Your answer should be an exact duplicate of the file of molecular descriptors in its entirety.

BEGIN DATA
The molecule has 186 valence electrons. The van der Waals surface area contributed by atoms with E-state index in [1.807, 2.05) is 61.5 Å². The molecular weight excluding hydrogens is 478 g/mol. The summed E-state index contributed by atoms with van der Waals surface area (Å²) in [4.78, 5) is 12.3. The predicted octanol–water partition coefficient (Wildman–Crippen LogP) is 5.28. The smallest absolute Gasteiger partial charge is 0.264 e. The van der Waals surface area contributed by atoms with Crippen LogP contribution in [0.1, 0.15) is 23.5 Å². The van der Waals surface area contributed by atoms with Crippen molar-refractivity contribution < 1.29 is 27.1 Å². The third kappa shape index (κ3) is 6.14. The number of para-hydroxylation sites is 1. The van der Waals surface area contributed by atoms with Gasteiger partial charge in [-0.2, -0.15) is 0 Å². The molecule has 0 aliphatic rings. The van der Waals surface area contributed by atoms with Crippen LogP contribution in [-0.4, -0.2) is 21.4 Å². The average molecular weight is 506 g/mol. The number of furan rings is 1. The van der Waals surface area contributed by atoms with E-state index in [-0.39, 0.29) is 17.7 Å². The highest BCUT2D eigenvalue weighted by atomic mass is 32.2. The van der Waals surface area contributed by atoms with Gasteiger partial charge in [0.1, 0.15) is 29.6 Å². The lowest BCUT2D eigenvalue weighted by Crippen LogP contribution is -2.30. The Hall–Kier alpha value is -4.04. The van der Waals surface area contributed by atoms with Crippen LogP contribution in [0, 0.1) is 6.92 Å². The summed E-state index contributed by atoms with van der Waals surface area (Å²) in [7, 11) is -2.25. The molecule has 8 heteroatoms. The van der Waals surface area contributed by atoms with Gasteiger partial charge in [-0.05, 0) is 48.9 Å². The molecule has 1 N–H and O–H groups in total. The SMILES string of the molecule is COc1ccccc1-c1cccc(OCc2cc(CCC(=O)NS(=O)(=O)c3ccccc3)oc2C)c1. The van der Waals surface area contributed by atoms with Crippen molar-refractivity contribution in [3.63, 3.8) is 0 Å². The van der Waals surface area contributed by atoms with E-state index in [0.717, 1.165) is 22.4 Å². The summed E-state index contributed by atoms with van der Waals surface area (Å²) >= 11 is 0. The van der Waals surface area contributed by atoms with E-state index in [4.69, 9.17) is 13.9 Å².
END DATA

The molecule has 186 valence electrons. The van der Waals surface area contributed by atoms with E-state index in [1.807, 2.05) is 61.5 Å². The molecular weight excluding hydrogens is 478 g/mol. The summed E-state index contributed by atoms with van der Waals surface area (Å²) in [4.78, 5) is 12.3. The predicted octanol–water partition coefficient (Wildman–Crippen LogP) is 5.28. The smallest absolute Gasteiger partial charge is 0.264 e. The van der Waals surface area contributed by atoms with Crippen LogP contribution in [0.1, 0.15) is 23.5 Å². The van der Waals surface area contributed by atoms with Crippen molar-refractivity contribution < 1.29 is 27.1 Å². The third kappa shape index (κ3) is 6.14. The number of para-hydroxylation sites is 1. The van der Waals surface area contributed by atoms with Gasteiger partial charge in [-0.2, -0.15) is 0 Å². The molecule has 0 aliphatic rings. The van der Waals surface area contributed by atoms with Crippen LogP contribution in [-0.4, -0.2) is 21.4 Å². The average molecular weight is 506 g/mol. The number of furan rings is 1. The van der Waals surface area contributed by atoms with E-state index in [-0.39, 0.29) is 17.7 Å². The highest BCUT2D eigenvalue weighted by atomic mass is 32.2. The van der Waals surface area contributed by atoms with Gasteiger partial charge in [0.1, 0.15) is 29.6 Å². The lowest BCUT2D eigenvalue weighted by Crippen LogP contribution is -2.30. The Hall–Kier alpha value is -4.04. The van der Waals surface area contributed by atoms with Crippen LogP contribution in [0, 0.1) is 6.92 Å². The summed E-state index contributed by atoms with van der Waals surface area (Å²) in [7, 11) is -2.25. The molecule has 8 heteroatoms. The van der Waals surface area contributed by atoms with Gasteiger partial charge in [-0.05, 0) is 48.9 Å². The molecule has 1 N–H and O–H groups in total. The SMILES string of the molecule is COc1ccccc1-c1cccc(OCc2cc(CCC(=O)NS(=O)(=O)c3ccccc3)oc2C)c1. The van der Waals surface area contributed by atoms with Crippen molar-refractivity contribution in [3.63, 3.8) is 0 Å². The van der Waals surface area contributed by atoms with E-state index in [0.717, 1.165) is 22.4 Å². The summed E-state index contributed by atoms with van der Waals surface area (Å²) >= 11 is 0. The van der Waals surface area contributed by atoms with E-state index in [4.69, 9.17) is 13.9 Å².